Have you considered access to new licensed blocks?

We have neither addressed nor discussed this issue. We are considering operations within our current activity area.


Our company’s expansion is not limited by any regulatory documents. We have a vast experience, technical capacities and potential that can be engaged in new projects at any moment. Such decisions can only be taken by our shareholders comprised of Gazprom, Wintershall Holding and E.ON Ruhrgas E&P.

How efficient is the cooperation between Gazprom and foreign partners on the basis of your company? Is it the same as in the Shtokman project?

It is not quite correct to compare it with Shtokman as it is an offshore project and, therefore, it has different specifics, technologies and needs. We have a solid track record on offshore projects – I don’t think there is a deficiency of any technological solutions. We can share our expertise with foreign partners in this sphere.

As far as the Severneftegazprom output and operating results are concerned, they are divided among the shareholders in the following way: Gazprom – 40 per cent, Wintershall – 35 per cent, E.ON Ruhrgas – 25 per cent. All of produced gas is delivered into the Unified Gas Supply System and marketed to Gazprom within Russia.

The main idea behind the accession of foreign companies into Severneftegazprom shareholding structure is the purchase of promising assets by Gazprom. Let me remind you that the deal with German BASF enabled Gazprom to raise its stake from 35 to 50 per cent less one share in WINGAS joint venture focused on gas trading as well as to acquire 49 per cent in Wintershall’s gas producing company operating within two Libyan blocks. As a result of an asset swap deal with E.ON Ruhrgas, Gazprom consolidated 2.95 per cent of its own shares previously owned by the German company.

What challenges do you face?

We operate in Russia and all domestic challenges affect us as well. For instance, these are related to employment and training of personnel, particularly skilled workers and technicians. We don’t have any problems with the established pool of professionals. There is parity between young and experienced experts, we have a lot of talented and vigorous young people who have proven their skills in practice. Therefore, we continue our progress, set new and ambitious tasks and successfully meet them. The latest example is the success in project financing which resulted in the issue of a multi-currency loan totaling EUR 1.1 billion to Severneftegazprom by an international consortium of banks with Gazprombank among them. Another important aspect of the deal is unique experience. There have been very few examples of obtaining project financing from a consortium of foreign banks to a domestic company operating exclusively in Russia and receiving profit within the country.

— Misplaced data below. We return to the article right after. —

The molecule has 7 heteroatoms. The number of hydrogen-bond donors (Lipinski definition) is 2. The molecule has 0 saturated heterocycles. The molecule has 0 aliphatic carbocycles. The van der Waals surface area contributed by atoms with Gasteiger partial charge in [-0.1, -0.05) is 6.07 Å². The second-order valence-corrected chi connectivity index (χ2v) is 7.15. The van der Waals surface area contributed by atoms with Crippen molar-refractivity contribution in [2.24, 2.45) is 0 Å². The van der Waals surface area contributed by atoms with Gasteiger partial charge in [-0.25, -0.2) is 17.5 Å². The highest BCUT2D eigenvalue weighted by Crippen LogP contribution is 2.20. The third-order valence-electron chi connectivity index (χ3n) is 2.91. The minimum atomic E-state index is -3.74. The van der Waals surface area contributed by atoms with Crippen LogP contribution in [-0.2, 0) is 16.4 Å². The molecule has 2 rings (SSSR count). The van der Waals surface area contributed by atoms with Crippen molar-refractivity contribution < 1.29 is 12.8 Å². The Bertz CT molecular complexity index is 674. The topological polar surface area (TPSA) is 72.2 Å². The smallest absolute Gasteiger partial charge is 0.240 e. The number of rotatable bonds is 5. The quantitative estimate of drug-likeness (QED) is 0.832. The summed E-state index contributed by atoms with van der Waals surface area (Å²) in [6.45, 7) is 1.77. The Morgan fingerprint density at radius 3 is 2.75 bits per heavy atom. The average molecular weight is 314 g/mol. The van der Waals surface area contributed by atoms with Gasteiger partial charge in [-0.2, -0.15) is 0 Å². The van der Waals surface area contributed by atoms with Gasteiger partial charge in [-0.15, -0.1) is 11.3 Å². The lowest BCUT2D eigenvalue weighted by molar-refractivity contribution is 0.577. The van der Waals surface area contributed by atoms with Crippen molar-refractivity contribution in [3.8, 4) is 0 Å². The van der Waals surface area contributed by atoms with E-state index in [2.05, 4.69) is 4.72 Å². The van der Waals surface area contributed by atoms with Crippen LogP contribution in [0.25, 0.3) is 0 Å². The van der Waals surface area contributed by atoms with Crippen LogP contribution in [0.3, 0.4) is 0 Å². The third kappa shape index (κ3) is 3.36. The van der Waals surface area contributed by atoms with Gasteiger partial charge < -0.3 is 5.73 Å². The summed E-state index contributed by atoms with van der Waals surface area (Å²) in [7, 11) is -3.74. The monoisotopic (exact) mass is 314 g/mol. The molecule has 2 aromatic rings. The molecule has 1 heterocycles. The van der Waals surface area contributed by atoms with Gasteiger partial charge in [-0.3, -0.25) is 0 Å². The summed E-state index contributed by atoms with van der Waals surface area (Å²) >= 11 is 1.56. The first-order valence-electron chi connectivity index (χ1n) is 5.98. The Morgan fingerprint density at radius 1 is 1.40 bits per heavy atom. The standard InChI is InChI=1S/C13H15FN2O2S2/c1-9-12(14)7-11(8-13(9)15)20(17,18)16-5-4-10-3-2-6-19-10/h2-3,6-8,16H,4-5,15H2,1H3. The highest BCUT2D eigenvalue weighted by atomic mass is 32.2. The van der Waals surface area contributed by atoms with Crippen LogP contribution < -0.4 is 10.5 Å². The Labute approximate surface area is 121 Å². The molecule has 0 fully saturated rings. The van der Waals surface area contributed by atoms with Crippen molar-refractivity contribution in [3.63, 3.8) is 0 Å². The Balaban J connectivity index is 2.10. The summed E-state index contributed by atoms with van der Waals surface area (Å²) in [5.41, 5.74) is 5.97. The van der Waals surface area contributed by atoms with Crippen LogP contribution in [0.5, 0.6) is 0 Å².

Development milestones

I am convinced that the experience gained will be useful for our company and Gazprom and become a case study for shaping the Russian regulations on project financing being currently developed.

Being the company head, what challenges do you formulate for yourself?

Nowadays, our company is at the forefront of Gazprom’s business in many respects. I think that my almost decade-long experience in international business activity will be useful here in the matters of planning standards, budgeting, transparency and foreign relations, in a good sense. I am very grateful to Gazprom’s management for the opportunity of developing my skills in many ways, gaining expertise in many disciplines, advancing in my career and learning more. Such an opportunity is available here. The most important thing is to maintain the drive, the desire to do something useful and constantly excel.

You go in for sky jumping sports – do you exercise here as well?

I do, whenever I have the chance for it. A good weather has set in and the sky jumping season has begun. You have to be always fit for this kind of sports. It is hard to regain the physical shape after a long recess. Just like any professional activity it demands constant training. When the season comes I do my best to spend one or two days a week for jumping.

Sky jumping is not for amateurs. It is an extreme kind of sports demanding good skills. One has to jump at least 500 times a year to reach the advanced level. This equals 10 to 15 jumps a week every year, rather time-consuming. My job doesn’t permit me to devote so much time to sky jumping. I make up to 100 jumps a year. It depends on two things – free time and the weather.